Earlier this year, Chicago lost perhaps it’s greatest booster/advocate/authority on indigenous soul music. This Friday (September 25th), the Promontory in Hyde Park will host Sitting in the Park Forever: Bob Abrahamian Memorial Record Hop. Proceeds will help fund efforts to archive, preserve, and digitize Bob’s robust/one-of-a-kind/invaluable collection of Chicago soul singles. On the bill will be Reggie Torian of the Impressions, Cliff Curry of The Notations, Doug Shorts of Master Plan, Inc, Keni Rightout of Center Stage, Hollee Thee Maxwell, as well as the Windy City Soul Club. We miss Bob everyday, and embrace any opportunity to honor his legacy, tell stories, laugh, cry, etc. Tickets are $10, and are available online.
For more information, visit PromontoryChicago.com.
Filed under: A Light On The Southside
Wether you cherish your Light On The Southside or are still holding out for a $30 copy from Half-Priced Books (good luck), if you are reading this blog, you are most likely aware of the bounty of beautiful and engaging images encapsulated in our watershed art book/2XLP box set. We are excited to announce that Columbia College is currently hosting an exhibit devoted to our beloved Michael L. Abramson, featuring old favorites and new finds from the massive archives that gave way to Light On The Southside.
From the Columbia College website:
This exhibition presents the arresting South Side Series, created in the mid-1970s by American photographer Michael L. Abramson (1948-2011). A diverse selection of original black and white photographic prints, imbued with sensuality and subtleties, document the pulsing nightlife of black blues clubs on Chicago’s South Side. Dressed to the nines in gold, mink, elegant hats and fine jewelry, Abramson’s subjects are engaged in dancing, drinking, and smoking‒and perhaps celebrating a recent success or maybe just forgetting their troubles. This work earned Abramson a grant from the National Endowment for the Arts in 1978 and launched his successful career as a portraiture photographer and photojournalist. Abramson’s photographs can be found in the permanent collections of the Smithsonian, the Art Institute of Chicago, the Chicago History Museum, the Milwaukee Art Museum, Madison Museum of Contemporary Art, and the California Museum of Photography. This will be the artist’s first large scale show since 1977, and the first time some of these photographs will be seen by the public. Co-presented by Columbia College Chicago’s Library and Museum of Contemporary Photography.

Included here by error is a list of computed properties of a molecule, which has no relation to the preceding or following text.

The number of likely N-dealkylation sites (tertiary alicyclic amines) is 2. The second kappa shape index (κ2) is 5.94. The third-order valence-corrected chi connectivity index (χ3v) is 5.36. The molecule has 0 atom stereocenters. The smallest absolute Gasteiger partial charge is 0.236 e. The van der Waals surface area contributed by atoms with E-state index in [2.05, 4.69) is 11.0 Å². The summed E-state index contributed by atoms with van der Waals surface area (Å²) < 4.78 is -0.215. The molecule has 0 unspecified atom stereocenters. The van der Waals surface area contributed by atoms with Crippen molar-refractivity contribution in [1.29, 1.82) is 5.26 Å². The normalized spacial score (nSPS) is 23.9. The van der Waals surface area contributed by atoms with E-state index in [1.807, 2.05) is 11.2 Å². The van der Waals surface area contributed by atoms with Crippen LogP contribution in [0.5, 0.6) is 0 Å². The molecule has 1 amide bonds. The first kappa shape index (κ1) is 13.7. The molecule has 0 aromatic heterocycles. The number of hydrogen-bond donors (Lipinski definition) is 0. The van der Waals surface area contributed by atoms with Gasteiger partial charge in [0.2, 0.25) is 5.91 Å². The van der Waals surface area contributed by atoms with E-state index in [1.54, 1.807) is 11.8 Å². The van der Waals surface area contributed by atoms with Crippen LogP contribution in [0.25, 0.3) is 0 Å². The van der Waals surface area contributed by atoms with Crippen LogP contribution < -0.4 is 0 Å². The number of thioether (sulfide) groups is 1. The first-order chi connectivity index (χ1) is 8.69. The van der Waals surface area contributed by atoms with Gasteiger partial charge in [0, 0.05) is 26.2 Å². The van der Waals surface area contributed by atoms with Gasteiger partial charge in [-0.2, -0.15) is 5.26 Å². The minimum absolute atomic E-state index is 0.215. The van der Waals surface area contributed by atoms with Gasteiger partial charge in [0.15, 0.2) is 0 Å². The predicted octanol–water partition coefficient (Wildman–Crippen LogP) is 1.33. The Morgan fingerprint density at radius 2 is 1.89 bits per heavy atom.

The Michael L. Abramson: Pulse of the Night exhibition is located on the second floor of the Columbia College Chicago Library, 624 S. Michigan Avenue.
Filed under: A Light On The Southside, Playlists | Tags: A Light On The Southside, Tax Day
At least we’ve got a free mix for you to hear, courtesy of the Sitting in the Park radio show. Celebrating (or lamenting) another Tax Day in these United States, we’ve got a special guest mix from Bob Abrahamian [producer/archivist/researcher/host of the legendary radio show Sitting in the Park]. Check out his interviews and other mixes for the deepest archives of group harmony recordings yet known. Fans of the Light on the South Side compilation (which Bob contributed to) should take note..
Amidst the craziness of Titan, Boddie, and Yellow Pills booklet burning videos, we lapsed ever so slightly on our newest little record: Little Ed & the Soundmasters. You may remember the Soundmasters from their “It’s A Dream” track on Light: On The South Side, wherein a group of west side players enlist their eight-year-old brother to play drums and sing over a harmonica-drenched and smoke-blown slice of way-past-curfew blues-funk. It sounds like this:
When Charles Fisher, the group’s guitarist and archivist, brought over his scrap book of Soundmasters related ephemera, we knew at the very least we had to do something with the photos. That they made three killer 45s on their own Fised and Fished labels in the early ’70s made it that much easier to build a project.